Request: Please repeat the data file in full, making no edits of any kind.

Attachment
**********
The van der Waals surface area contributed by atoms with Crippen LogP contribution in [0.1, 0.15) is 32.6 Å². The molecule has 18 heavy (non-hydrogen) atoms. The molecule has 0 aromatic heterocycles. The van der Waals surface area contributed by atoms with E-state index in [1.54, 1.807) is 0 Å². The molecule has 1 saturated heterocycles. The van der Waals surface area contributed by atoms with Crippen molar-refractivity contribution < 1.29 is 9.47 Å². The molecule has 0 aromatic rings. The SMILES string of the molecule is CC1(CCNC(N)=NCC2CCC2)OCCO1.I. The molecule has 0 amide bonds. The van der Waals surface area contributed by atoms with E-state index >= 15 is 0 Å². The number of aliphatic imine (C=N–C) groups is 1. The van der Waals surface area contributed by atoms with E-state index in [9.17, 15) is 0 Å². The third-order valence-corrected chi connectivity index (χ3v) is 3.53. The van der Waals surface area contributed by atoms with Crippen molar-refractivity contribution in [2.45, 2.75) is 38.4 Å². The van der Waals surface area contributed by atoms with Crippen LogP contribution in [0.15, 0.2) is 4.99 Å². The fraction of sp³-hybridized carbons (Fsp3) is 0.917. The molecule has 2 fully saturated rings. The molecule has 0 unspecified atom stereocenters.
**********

The van der Waals surface area contributed by atoms with Crippen LogP contribution in [0.1, 0.15) is 32.6 Å². The molecule has 18 heavy (non-hydrogen) atoms. The molecule has 0 aromatic heterocycles. The van der Waals surface area contributed by atoms with E-state index in [1.54, 1.807) is 0 Å². The molecule has 1 saturated heterocycles. The van der Waals surface area contributed by atoms with Crippen molar-refractivity contribution < 1.29 is 9.47 Å². The molecule has 0 aromatic rings. The SMILES string of the molecule is CC1(CCNC(N)=NCC2CCC2)OCCO1.I. The molecule has 0 amide bonds. The van der Waals surface area contributed by atoms with E-state index >= 15 is 0 Å². The number of aliphatic imine (C=N–C) groups is 1. The van der Waals surface area contributed by atoms with E-state index in [9.17, 15) is 0 Å². The third-order valence-corrected chi connectivity index (χ3v) is 3.53. The van der Waals surface area contributed by atoms with Crippen molar-refractivity contribution in [2.45, 2.75) is 38.4 Å². The van der Waals surface area contributed by atoms with Crippen LogP contribution in [0.15, 0.2) is 4.99 Å². The fraction of sp³-hybridized carbons (Fsp3) is 0.917. The molecule has 2 fully saturated rings. The molecule has 0 unspecified atom stereocenters.